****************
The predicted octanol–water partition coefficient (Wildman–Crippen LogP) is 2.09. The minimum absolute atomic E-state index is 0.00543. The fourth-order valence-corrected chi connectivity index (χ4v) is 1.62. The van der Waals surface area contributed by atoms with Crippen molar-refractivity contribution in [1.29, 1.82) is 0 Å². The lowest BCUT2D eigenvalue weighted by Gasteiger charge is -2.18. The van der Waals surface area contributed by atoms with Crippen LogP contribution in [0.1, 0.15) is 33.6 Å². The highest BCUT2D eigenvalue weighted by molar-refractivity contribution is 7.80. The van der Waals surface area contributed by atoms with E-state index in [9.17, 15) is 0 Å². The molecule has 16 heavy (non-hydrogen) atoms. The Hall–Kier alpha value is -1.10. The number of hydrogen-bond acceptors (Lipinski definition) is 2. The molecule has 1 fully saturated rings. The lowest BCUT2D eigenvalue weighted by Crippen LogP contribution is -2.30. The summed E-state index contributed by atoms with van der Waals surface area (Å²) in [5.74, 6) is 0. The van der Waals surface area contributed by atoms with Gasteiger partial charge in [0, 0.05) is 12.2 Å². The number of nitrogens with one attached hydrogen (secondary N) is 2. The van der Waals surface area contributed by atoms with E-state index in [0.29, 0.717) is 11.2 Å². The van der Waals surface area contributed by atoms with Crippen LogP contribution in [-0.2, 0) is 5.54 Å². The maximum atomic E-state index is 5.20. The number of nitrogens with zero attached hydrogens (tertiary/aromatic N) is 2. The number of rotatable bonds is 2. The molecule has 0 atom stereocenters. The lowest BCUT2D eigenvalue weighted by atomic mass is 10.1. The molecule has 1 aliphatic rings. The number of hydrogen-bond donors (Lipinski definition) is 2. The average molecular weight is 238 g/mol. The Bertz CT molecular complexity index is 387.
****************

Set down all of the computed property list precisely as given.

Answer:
The predicted octanol–water partition coefficient (Wildman–Crippen LogP) is 2.09. The minimum absolute atomic E-state index is 0.00543. The fourth-order valence-corrected chi connectivity index (χ4v) is 1.62. The van der Waals surface area contributed by atoms with Crippen molar-refractivity contribution in [1.29, 1.82) is 0 Å². The lowest BCUT2D eigenvalue weighted by Gasteiger charge is -2.18. The van der Waals surface area contributed by atoms with Crippen LogP contribution in [0.1, 0.15) is 33.6 Å². The highest BCUT2D eigenvalue weighted by molar-refractivity contribution is 7.80. The van der Waals surface area contributed by atoms with E-state index in [9.17, 15) is 0 Å². The molecule has 16 heavy (non-hydrogen) atoms. The Hall–Kier alpha value is -1.10. The number of hydrogen-bond acceptors (Lipinski definition) is 2. The molecule has 1 fully saturated rings. The lowest BCUT2D eigenvalue weighted by Crippen LogP contribution is -2.30. The summed E-state index contributed by atoms with van der Waals surface area (Å²) in [5.74, 6) is 0. The van der Waals surface area contributed by atoms with Gasteiger partial charge in [0, 0.05) is 12.2 Å². The number of nitrogens with one attached hydrogen (secondary N) is 2. The van der Waals surface area contributed by atoms with E-state index in [0.29, 0.717) is 11.2 Å². The van der Waals surface area contributed by atoms with Crippen LogP contribution in [-0.2, 0) is 5.54 Å². The maximum atomic E-state index is 5.20. The number of nitrogens with zero attached hydrogens (tertiary/aromatic N) is 2. The number of rotatable bonds is 2. The molecule has 0 atom stereocenters. The lowest BCUT2D eigenvalue weighted by atomic mass is 10.1. The molecule has 1 aliphatic rings. The number of hydrogen-bond donors (Lipinski definition) is 2. The average molecular weight is 238 g/mol. The Bertz CT molecular complexity index is 387.